Community Billboard 25 June – 2 July 2019
This weekly community billboard is proudly sponsored by the City of Sydney’s Plan for the future – Sydney 2030 – making our city more green, global and connected.
Try out meditation for yourself
The essence of meditation is to simply let our minds be, natural and at ease. Many people try meditation once or twice and think they can’t do it because the flow of thoughts seems unstoppable. In fact, anyone can do it. Meditation isn’t about stopping or suppressing thoughts, but learning to watch the flow with compassion, spaciousness and without judgement.
Come along to our guided drop-in meditation sessions to try out meditation for yourself. These by donation sessions are open to everyone at all levels of experience.
Where: 158 Australia St, Newtown
When: Tuesdays, 6pm to 6.30pm
Today until Tuesday 3 December
Sobrane: Where the Wild Birds Are
Sobrane features a series of mixed media artworks in Where the Wild Birds Are as a response to her passion for wildlife, particularly fresh from her recent adventures in Tanzania. In this series, Sobrane continues her focus on birds and other wildlife as subject matters through her bold strokes that evokes an approach of pop art. Her exploration of the medium parallels the materials found in everyday life, including the frequent use of blended charcoal, spray paint, coffee and pastels. These are employed together to create a fusion of painting, drawing, spraying, lines and dots marking on canvas. Running throughout her work is a strong intent to break through the confines of societal expectations and everydayness.
Where: Thienny Lee Gallery
176 New South Head Road, Edgecliff
When: Tuesday 25 June to Friday 28 June 10-4, Saturday 29 June 11-4 and Tuesday 2 July 10-4
Sydney Dogs & Cats Home & Hill's Pup-Up
Martin Place pup cuddles and pats
Sydney Dogs & Cats Home current and former shelter residents will give out cuddles trying to raise funds for the build of a new home in Kurnell.
There will also be an interactive display where you can donate money to buy a brick and help build the walls When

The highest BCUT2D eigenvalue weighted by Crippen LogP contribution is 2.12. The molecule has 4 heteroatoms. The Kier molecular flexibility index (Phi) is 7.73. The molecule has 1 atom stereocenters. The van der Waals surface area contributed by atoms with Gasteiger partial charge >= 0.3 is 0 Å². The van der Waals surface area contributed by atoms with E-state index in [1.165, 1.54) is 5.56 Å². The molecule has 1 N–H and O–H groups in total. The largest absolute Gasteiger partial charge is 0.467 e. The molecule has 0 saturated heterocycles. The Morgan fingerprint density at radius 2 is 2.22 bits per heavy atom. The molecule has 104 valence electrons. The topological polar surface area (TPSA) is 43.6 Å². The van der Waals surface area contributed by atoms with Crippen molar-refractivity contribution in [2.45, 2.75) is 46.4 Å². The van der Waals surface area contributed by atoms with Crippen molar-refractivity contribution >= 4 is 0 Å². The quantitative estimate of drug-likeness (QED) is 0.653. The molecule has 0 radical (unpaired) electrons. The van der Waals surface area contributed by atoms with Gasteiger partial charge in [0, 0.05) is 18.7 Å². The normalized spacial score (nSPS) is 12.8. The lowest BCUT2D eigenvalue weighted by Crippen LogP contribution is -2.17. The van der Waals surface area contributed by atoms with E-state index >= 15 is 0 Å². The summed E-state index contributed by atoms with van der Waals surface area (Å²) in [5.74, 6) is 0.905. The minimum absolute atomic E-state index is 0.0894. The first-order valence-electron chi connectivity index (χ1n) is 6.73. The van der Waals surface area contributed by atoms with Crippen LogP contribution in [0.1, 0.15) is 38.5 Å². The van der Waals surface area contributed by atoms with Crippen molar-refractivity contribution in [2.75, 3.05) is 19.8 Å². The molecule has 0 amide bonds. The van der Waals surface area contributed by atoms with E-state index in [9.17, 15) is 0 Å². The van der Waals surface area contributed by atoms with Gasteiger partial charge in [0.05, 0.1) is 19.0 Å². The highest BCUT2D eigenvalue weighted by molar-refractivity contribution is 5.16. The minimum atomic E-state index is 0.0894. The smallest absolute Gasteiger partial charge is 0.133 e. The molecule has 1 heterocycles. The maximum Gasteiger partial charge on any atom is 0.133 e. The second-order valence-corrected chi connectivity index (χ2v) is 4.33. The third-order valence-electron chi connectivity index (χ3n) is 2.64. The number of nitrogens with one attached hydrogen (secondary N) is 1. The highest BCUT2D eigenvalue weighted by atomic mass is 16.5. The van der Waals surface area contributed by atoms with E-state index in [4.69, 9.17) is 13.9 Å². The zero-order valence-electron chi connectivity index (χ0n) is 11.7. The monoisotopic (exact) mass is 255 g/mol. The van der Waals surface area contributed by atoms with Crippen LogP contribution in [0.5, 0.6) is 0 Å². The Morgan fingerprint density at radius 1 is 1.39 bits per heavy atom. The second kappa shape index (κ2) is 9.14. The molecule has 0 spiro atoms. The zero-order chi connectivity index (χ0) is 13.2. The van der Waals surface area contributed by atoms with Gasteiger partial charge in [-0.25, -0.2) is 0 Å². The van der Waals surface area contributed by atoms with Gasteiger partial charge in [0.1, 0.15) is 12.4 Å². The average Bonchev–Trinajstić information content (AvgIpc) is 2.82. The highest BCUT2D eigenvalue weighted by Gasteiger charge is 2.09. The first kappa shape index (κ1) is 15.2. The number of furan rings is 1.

Thursday 27 June 2019 from 7am to 3pmof the new Sydney Dogs & Cats Home.
People who donate more than $20 will receive a Hill’s Science Diet product while supplies last.
Where: Martin Place
Martin Place, Sydney
When: Thursday 27 June from 7am to 3pm
How Cities Work
Explore the city inside, outside and underground in this world premiere children's exhibition!
From the dizzy heights of skyscrapers to the underground sewers, this world premiere interactive children’s exhibition reveals the secret workings of Sydney.
Enter an immersive cityscape full of magical, tactile experiences to discover how the city works. Take a peek inside buildings, meander through the underground, and explore the streets to find out what’s going on above your head and under your feet.
This spectacular exhibition has been developed by Sydney Living Museums with illustrator and city fanatic James Gulliver Hancock, and adapted from the bestselling book How Cities Work from Lonely Planet Kids.
Where: Museum of Sydney
Cnr Phillip and Bridge Streets , Sydneyely Planet Kids.
When: Every day, 10am to 5pm
Now until Sunday 21 July
Cost: Adult: $15.00
Under 5s: Free
Sydney Living Museums members: Free
Caught Stealing: The Art of Misappropriation
An exhibition by contemporary Australian artists whose work mobilise theft as an artistic strategy
The National Art School presents Caught Stealing: The Art of Misappropriation. The exhibition turns the spotlight on a posse of Australian contemporary artists who engage in theft as a creative strategy, from Fiona Hall, Louise Paramor, Destiny Deacon, Hany Armanious, Soda_Jerk and The Avalanches to Joan Ross.
From the Dadaists redeploying everyday objects as art to the music sampling at the core of rap and hip hop, the act of plundering with artistic licence has a long history.
“Stealing things is a glorious occupation, particularly in the art world.” – Malcolm McLaren.
Caught Stealing looks at a distinctly Australian approach to creative larceny, celebrating artists whose work deals in reappropriation, re-evaluation and revelation.
“There are examples of copying and formal experimentation with found materials in art that go back thousands of years, but this exhibition celebrates the artists who deliberately get
caught in the act,” says exhibition curator and NAS lecturer Jaime Tsai. “Their strategy of theft is a recognised and acknowledged aspect of their work.”
Caught Stealing (the title itself stolen from the 1990 Jane’s Addiction song) also nods to the history of NAS, which occupies the site of the old Darlinghurst Gaol. From 1841 to 1914, the prison enforced harsh discipline and capital punishment. From 1922, the art school has nurtured creativity and social engagement.
The building where the exhibition hangs was first used to incarcerate male prisoners, including several notorious bushrangers, who were themselves hung.
“Nothing is original. Steal from anywhere that resonates with inspiration or fuels your imagination … Select only things to steal from that speak directly to your soul. If you do this, your work (and theft) will be authentic. Authenticity is invaluable; originality is non-existent.” – Jim Jarmusch.
Where: National Art School Gallery
Forbes Street, Darlinghurst
When: Mondays to Saturdays, 11am to 5pm
Now until Saturday 10 August